The 5G services ecosystem needs to combine operational efficiencies with energy savings to see the full potential of 5G and hit net-zero commitments, according to the conclusions of a new report.
Efficiency and sustainability innovations should be sought out at every layer, according to the latest Vanguard report from 451 Research, with CPU technology pitched as the first place to start.
The report, written by 451’s research director Brian Partridge, revealed that sustainability goals are rapidly driving the feature requirements of infrastructure in network core and edge systems.
“The 5G services ecosystem is hungry for new sources of revenue and operational efficiencies to set a path to a positive return on investment on the billions already spent and the billions more yet to be spent,” Partridge wrote in the report.
As many in the industry will suggest, the true benefits of 5G are still waiting to be discovered.
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The first phase of 5G was largely consumer-focused and brought only ‘mixed results’, generally pulling in little impact on top-line revenues.
The next chapter in that story, however, should see the technology fully realized with full density, greater coverage, and the advancement of edge locations.
This should give operators a dynamic and flexible platform to innovate new services and partner opportunities, all while they reap the benefits of operational efficiencies through automation and sustainability capabilities.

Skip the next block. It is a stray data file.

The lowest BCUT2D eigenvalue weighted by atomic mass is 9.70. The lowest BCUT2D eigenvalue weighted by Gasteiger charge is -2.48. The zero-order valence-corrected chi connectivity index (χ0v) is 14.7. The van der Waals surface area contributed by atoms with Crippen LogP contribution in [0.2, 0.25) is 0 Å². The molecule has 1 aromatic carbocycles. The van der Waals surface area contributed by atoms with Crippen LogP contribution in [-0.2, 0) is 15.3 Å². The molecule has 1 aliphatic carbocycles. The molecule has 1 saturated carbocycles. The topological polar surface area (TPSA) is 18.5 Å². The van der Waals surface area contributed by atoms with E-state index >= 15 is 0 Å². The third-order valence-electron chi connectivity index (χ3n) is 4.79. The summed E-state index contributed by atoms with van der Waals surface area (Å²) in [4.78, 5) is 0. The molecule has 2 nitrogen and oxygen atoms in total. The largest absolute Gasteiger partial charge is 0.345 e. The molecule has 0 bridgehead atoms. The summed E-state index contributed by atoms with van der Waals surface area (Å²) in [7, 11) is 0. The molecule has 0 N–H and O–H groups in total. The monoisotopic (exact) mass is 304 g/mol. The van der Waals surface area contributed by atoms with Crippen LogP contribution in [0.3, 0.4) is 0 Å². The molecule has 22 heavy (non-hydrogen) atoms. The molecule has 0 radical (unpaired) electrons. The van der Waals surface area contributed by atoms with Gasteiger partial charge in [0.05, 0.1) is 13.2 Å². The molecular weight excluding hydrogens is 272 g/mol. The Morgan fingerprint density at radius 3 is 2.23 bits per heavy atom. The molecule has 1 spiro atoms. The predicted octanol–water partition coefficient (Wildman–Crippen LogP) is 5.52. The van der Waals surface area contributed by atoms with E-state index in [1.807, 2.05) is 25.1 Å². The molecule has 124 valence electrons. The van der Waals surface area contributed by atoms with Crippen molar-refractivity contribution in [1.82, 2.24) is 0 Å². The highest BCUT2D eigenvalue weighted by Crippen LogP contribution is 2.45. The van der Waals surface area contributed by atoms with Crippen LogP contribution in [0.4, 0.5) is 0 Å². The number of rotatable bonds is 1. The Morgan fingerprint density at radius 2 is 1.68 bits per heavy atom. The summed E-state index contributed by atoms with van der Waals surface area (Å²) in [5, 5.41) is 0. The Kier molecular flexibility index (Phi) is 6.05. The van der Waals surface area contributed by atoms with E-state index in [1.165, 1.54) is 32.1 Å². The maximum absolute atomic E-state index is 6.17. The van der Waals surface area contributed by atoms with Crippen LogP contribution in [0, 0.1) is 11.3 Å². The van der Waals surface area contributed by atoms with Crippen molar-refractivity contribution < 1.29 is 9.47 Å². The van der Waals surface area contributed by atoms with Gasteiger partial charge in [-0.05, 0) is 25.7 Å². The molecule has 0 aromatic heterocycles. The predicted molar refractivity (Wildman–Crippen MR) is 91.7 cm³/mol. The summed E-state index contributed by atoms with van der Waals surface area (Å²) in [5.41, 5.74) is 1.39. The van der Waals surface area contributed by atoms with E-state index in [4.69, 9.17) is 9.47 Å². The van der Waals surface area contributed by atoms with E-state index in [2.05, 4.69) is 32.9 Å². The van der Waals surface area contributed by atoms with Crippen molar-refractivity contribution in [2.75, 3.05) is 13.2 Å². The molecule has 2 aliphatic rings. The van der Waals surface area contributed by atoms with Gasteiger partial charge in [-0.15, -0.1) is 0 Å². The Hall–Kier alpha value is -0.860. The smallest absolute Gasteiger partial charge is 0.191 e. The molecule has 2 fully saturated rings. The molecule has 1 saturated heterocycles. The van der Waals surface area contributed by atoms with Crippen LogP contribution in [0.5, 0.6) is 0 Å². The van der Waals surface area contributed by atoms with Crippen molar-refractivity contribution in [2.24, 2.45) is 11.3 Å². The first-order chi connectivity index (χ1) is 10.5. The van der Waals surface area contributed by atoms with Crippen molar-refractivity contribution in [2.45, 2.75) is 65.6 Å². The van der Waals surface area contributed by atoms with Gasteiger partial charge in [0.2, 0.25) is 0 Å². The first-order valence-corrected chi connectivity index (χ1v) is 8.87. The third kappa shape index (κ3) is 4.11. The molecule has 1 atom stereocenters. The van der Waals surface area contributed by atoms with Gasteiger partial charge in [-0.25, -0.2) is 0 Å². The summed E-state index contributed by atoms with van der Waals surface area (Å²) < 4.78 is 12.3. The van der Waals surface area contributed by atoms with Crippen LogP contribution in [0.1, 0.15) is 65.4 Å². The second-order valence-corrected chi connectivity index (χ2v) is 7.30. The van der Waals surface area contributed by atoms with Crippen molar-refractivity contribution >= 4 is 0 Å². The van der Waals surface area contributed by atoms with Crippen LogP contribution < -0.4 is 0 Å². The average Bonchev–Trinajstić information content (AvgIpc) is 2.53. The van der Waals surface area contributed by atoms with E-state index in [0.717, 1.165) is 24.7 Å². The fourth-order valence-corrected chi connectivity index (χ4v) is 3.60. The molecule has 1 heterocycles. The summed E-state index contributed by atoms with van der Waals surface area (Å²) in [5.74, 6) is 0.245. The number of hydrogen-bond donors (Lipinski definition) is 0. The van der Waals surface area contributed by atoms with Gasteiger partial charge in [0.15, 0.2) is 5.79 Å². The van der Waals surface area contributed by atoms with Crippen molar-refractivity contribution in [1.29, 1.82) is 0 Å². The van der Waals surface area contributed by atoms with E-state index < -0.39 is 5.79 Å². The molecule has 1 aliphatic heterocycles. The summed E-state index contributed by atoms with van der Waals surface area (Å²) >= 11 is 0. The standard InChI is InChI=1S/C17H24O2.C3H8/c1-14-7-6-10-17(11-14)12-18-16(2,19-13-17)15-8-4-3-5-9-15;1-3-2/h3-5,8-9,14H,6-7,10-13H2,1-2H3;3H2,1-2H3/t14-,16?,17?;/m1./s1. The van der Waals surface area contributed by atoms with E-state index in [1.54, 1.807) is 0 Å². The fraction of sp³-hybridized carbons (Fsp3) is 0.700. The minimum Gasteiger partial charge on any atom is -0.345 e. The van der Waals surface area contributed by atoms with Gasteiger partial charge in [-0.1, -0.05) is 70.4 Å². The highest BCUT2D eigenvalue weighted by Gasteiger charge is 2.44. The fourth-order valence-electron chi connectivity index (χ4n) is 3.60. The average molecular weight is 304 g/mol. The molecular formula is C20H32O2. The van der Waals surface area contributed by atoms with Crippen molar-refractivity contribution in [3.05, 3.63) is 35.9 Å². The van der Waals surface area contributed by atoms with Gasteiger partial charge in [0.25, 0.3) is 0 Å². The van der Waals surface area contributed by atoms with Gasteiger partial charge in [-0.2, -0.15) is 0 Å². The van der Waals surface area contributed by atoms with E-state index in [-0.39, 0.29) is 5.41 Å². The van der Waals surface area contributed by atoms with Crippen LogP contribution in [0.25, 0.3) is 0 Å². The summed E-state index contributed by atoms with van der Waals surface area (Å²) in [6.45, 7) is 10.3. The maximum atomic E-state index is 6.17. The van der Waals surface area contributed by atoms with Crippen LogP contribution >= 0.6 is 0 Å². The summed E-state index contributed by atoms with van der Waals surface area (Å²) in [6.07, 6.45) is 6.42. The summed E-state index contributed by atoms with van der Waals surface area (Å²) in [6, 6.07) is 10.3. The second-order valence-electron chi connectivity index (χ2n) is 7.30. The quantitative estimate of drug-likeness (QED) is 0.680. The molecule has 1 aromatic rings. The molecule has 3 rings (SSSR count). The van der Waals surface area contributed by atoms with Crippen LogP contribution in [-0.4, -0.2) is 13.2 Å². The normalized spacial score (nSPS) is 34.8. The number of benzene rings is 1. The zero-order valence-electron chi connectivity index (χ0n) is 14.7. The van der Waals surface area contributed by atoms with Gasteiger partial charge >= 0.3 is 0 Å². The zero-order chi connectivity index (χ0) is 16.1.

A key area of improvement for many that took part in the report was alternative x86 servers.
For user plane functions at the network edge, x86 servers are the default, but 66% indicated in the report that they would be willing to consider an alternative x86 platform versus an incumbent provider to support network core and edge workloads. The number-one reason cited for this is the chance to find better performance and energy efficiency gains.
The survey even noted that even among those unwilling to consider changing their x86 supplier, efficiency still factored into the selection.
This is because they were hopeful that the default or ‘incumbent’ providers would eventually catch up with technology to match the alternative suppliers’ energy performance.
Companies like AMD can be classed as one of the alternatives, with its processor product portfolio - its EPYC processors - for example, being used to power some of the world’s most energy-efficient x86 servers.
The real appeal here is that it can meet application performance demands but with fewer physical servers than its competitors.
The result is a smaller data center footprint, lower hardware expenditure, reduced cooling requirements, and savings on network costs.
EPYC is built to work in cloud-native environments, according to AMD, which is a crucial element to 5G performance.
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